It's a delight to see increasing numbers of Anglican-related sites with solid content, 'content' being the common term for the words and images that are the soul of a URL.There are wonderful examples in this week's new listings. We'll start with a new diocesan site, Tasmania, in Australia. Tasmania is actually the oldest extant diocese in Australia. With everything from an authentically warm welcome from its bishop to complete contact lists for people and parishes, that's just the beginning. There is news, prayer requests, events, and more, all in quick, accessible, well-designed HTML pages, with no music or applets and Flash to slow or crash your browser. After a few minutes browsing round this site one has a good feel for the diocese and, dare we say, a good feel about it. (Have a look at this page for one brilliant example of good web writing.)
The Diocese of Sodor and Man has just put its newspaper, Church Leader, online. It's another example of a substantive site, with articles, up-to-date news and listings, fast-loading photos and images, and even a talk-back web forum board. Alas, many online diocesan newspapers on the web seem listless, as if someone arbitrarily took three lead articles from the paper edition and uploaded them as is; often there are no graphics or photos or hyperlinks, and it's hard to imagine anyone looking forward to reading these bare-bones sites. But Sodor and Man's Church Leader, if a little cumbersome in its frame structure, might be just the thing to read with a cup of tea. Just don't spill the tea on your keyboard.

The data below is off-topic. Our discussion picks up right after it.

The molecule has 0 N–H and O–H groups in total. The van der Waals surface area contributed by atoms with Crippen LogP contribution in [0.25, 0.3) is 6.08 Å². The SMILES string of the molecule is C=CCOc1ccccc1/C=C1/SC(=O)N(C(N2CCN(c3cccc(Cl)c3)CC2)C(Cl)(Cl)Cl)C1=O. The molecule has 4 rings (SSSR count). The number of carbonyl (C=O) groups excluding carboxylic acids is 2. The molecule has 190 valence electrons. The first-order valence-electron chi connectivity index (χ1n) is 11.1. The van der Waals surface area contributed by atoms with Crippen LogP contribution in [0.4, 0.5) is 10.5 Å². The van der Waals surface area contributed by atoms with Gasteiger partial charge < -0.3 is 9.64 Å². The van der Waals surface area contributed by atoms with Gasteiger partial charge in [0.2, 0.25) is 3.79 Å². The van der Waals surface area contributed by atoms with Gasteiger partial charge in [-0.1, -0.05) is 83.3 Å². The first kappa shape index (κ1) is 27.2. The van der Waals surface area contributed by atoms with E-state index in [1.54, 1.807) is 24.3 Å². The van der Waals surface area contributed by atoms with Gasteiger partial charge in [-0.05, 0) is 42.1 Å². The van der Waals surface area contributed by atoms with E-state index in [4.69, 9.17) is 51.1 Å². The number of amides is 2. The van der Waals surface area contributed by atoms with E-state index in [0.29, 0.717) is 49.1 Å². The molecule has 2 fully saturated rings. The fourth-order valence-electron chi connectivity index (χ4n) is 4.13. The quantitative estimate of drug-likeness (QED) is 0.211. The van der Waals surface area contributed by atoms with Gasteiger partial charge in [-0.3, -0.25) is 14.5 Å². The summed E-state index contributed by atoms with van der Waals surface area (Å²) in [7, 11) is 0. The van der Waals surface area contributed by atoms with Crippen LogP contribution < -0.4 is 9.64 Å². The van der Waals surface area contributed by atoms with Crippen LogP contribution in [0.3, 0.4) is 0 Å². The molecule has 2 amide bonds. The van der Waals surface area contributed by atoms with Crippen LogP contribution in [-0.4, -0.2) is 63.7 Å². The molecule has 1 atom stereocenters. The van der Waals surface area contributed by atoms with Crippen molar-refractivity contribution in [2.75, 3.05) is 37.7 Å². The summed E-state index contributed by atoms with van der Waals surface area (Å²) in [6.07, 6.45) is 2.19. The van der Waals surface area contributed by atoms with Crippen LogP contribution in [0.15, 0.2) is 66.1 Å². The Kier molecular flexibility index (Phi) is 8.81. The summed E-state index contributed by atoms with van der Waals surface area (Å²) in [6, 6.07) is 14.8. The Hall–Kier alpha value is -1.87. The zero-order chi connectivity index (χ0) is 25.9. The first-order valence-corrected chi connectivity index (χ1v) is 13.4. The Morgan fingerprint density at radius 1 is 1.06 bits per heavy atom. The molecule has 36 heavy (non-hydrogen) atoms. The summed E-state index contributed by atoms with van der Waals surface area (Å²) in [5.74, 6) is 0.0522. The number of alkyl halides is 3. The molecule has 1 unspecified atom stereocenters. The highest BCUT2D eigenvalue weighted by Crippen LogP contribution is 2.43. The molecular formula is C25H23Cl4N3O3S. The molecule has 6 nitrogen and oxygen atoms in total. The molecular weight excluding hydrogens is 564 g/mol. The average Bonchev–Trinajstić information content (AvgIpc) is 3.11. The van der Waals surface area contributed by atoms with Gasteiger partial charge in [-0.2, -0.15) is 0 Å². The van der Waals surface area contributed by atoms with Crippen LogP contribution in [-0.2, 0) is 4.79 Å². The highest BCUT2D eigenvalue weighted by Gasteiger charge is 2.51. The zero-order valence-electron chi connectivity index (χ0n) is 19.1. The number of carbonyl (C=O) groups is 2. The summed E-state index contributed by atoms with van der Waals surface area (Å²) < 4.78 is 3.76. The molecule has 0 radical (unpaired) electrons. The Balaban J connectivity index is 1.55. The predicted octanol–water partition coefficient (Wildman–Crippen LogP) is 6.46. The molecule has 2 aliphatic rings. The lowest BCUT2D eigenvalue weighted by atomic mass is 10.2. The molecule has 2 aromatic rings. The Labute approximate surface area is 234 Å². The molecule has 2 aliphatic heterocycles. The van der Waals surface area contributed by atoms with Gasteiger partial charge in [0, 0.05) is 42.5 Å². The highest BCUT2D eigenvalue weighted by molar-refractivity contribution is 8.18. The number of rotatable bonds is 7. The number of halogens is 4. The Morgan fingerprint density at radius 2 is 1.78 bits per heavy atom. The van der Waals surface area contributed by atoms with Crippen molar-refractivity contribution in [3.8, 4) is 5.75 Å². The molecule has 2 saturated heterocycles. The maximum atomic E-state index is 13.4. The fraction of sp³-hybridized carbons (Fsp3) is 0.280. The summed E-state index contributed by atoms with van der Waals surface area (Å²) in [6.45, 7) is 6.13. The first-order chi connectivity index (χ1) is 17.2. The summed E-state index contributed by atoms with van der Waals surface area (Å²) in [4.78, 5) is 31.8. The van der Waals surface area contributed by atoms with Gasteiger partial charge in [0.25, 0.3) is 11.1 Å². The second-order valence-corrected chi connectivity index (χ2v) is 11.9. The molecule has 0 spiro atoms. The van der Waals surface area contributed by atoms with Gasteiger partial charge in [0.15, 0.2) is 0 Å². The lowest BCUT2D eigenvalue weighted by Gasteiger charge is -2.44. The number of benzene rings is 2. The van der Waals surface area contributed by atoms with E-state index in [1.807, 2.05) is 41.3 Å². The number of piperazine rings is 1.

This week we bring you a new essay from our own columnist Pierre Whalon, who takes a hard look at the question of koinonia in 'Nothing in Common?'. Although we can't claim Canadian writer Molly Wolf as an Anglicans Online columnist, we're delighted that her weekly essays, called Sabbath Blessings, are hosted on the same server as Anglicans Online. A second series of those essays, A Place Like Any Other, has just been published in hardback. Another Wolf, in this case Alan Wolfe, at Boston College (Massachusetts, USA), has written an in-depth article on the life and history of American evangelicalism in October's Atlantic Monthly: 'The Opening of the Evangelical Mind.'
We have managed to keep copies of almost all of the past issues of Anglicans Online that we have edited, with the hope someday of organising them into an archive so that you can find past issues if you want them. In the newspaper business such a collection is called a 'morgue'. We are pleased to make our Anglicans Online archives available now at http://morgue.anglicansonline.org/. In coming weeks we'll enable our search engine to search those archives (it doesn't know about them yet). As you can see, we weren't quite as careful to keep copies of each week's issue in the early days, and we especially fell down on the job after covering Lambeth 98. But the keeping of archives is all automatic now, so we don't have to remember.
The Reverend R S Thomas, poet, died 25 September 2000, aged 87. You'll find links to tributes and formal obituaries in our News Centre.The combination of cleric and poet is now perhaps rarer than it once was, and the combination of brilliant poet and cleric has always been elusive. As The Guardian notes, his poem 'The Other' is inscribed in St Hywyn, Aberdaron, where he was parish priest for many years:
See you next week.